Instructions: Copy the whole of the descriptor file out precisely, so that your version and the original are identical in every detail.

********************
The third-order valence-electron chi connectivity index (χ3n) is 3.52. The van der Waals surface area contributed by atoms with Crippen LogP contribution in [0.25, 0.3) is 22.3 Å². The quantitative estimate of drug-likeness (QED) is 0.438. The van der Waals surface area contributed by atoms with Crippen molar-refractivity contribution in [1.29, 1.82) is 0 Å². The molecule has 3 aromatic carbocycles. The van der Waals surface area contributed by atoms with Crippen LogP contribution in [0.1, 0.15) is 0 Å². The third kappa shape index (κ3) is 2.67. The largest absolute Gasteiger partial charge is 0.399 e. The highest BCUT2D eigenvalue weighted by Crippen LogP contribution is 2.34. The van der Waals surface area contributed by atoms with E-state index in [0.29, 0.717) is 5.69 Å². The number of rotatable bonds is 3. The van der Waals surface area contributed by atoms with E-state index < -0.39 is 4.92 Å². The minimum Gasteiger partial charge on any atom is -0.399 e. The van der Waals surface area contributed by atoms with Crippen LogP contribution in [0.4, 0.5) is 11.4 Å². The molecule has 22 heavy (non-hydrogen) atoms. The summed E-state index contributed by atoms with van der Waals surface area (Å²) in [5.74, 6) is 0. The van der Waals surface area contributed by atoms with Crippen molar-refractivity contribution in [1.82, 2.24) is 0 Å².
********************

The third-order valence-electron chi connectivity index (χ3n) is 3.52. The van der Waals surface area contributed by atoms with Crippen LogP contribution in [0.25, 0.3) is 22.3 Å². The quantitative estimate of drug-likeness (QED) is 0.438. The van der Waals surface area contributed by atoms with Crippen molar-refractivity contribution in [1.29, 1.82) is 0 Å². The molecule has 3 aromatic carbocycles. The van der Waals surface area contributed by atoms with Crippen LogP contribution in [0.1, 0.15) is 0 Å². The third kappa shape index (κ3) is 2.67. The largest absolute Gasteiger partial charge is 0.399 e. The highest BCUT2D eigenvalue weighted by Crippen LogP contribution is 2.34. The van der Waals surface area contributed by atoms with E-state index in [0.29, 0.717) is 5.69 Å². The number of rotatable bonds is 3. The van der Waals surface area contributed by atoms with E-state index < -0.39 is 4.92 Å². The minimum Gasteiger partial charge on any atom is -0.399 e. The van der Waals surface area contributed by atoms with Crippen LogP contribution in [0.4, 0.5) is 11.4 Å². The molecule has 22 heavy (non-hydrogen) atoms. The summed E-state index contributed by atoms with van der Waals surface area (Å²) in [5.74, 6) is 0. The van der Waals surface area contributed by atoms with Crippen molar-refractivity contribution in [1.82, 2.24) is 0 Å².